Tokyo will finally be the host city for the 2020 Oympics, so here go my congratulations to the city and country. Madrid and Istanbul were the remaining runner-up cities. As an architect, it was interesting to see in the Tokyo presentation some images of the wonderful Kenzo Tange buildings for the 1964 games, with an apparent good urban insertion. As a matter of fact, I must recognized I did not follow in detail the bids, partly because I have recently had to study several such processes, which has led me to the conclusion that bids are sales brochures, but, well, in the real execution of the project lies the rub (as nearly always). Besides, as for Madrid I have the advantage of having my own vision (better or worse, but informed) on what can be done here. On whether the choice has been the good one, only time can tell…
But I have never visited Tokyo (or Istanbul, for that matter). Those following this blog will know that this does not prevent me from giving an opinion if I find what I consider to be qualified sources. As in most cases, even if the Olympic bid (brilliantly exposed to the IOC last Saturday) seemed interesting, my interest goes to understanding how the city works. My knowledge on Japanese culture is limited (in some moments of PM Shinzo Abe’s speech his assurances over Fukushima puzzled me as my references are western, but rhetoric etiquette is different in each country…), but I will try (and thank any comment from anyone with better data).
The Bureau of Urban Development of the Tokyo Metropolitan Government published in 2011 a document in English showing the official planning context. As almost everywhere in the world, the administrative borders seem to loose over time their link to reality: the ring road overflows the administrative metropolitan area. Some Japanese specialties are clear, as the approach to disaster prevention. And there is a clear emphasis on the urban recycling of consolidated areas.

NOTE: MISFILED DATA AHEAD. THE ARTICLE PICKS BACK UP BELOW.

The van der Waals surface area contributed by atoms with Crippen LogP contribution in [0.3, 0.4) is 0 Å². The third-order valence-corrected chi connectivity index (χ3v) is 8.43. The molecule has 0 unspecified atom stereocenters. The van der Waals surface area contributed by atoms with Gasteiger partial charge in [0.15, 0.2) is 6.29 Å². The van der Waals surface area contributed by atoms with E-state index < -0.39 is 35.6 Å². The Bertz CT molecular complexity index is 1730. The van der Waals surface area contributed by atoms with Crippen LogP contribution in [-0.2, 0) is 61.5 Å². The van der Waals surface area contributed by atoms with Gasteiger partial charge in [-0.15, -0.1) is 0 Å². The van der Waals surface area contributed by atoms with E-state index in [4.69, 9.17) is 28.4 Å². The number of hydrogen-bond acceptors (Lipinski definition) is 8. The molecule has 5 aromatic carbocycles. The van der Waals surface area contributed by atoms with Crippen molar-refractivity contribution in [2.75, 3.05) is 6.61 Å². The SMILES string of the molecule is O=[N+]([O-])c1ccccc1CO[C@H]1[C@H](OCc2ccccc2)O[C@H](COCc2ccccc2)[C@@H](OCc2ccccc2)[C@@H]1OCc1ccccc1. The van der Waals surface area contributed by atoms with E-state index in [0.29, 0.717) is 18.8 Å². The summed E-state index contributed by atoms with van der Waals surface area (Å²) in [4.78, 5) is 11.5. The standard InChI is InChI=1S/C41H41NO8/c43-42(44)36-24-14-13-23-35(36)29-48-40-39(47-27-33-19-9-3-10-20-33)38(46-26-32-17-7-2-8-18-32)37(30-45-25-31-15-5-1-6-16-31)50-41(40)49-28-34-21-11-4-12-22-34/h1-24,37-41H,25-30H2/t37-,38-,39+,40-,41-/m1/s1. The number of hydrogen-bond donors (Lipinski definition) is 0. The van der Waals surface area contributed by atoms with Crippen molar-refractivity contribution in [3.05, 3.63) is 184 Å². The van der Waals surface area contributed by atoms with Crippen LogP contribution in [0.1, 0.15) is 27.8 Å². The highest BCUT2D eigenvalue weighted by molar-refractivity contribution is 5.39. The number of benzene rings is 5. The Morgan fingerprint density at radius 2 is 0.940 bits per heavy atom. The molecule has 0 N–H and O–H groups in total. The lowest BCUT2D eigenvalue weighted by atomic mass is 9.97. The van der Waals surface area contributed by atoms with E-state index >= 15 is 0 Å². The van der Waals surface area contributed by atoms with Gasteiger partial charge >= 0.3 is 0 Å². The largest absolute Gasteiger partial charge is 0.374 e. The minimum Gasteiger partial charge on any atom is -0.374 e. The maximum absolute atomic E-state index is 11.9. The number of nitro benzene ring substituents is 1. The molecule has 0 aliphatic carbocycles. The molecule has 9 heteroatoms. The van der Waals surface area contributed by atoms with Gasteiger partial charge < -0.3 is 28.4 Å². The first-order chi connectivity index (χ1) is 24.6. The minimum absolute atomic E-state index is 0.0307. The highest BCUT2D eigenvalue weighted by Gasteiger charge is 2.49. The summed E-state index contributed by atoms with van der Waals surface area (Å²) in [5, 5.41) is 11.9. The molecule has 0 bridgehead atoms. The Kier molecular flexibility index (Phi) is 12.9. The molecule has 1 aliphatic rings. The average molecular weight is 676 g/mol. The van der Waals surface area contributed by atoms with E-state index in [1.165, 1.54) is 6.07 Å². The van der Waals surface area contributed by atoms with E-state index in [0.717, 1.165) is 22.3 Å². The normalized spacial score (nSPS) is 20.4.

The Global Center of Excellence for Sustainable Urban Regeneration (Tokyo University) also brings more sources. Unfortunately, the links to its website (csur.t.u-tokyo.ac.jp) are experiencing some problems. So let me propose a special experience: volume two of the CSUR Magazine (SUR), published in 2005, is titled “Understanding Tokyo”. Google still keeps a cached copy of the publication’s pdf, albeit without the images. I know that for those working in urban planning these images are essential to understand, but what really is relevant nowadays is not the lack of images, but rather that of meaningful explanations. So I propose to read the document (through http://webcache.googleusercontent.com/search?q=cache:http://csur.t.u-tokyo.ac.jp/publication/sur/contents02.html) and, in case of interest, complement what it says with other sources about the city. If your language is not English, Google will probably propose you a translated version to your home language: it is an option, but beware that it can be a problem with the columns layout, which will not happen if you read the original English/Japanese version.
As for urban tissue and density (something I’m particularly interested in) I propose Okata and Murayama’s text on urban growth, urban form and sustainability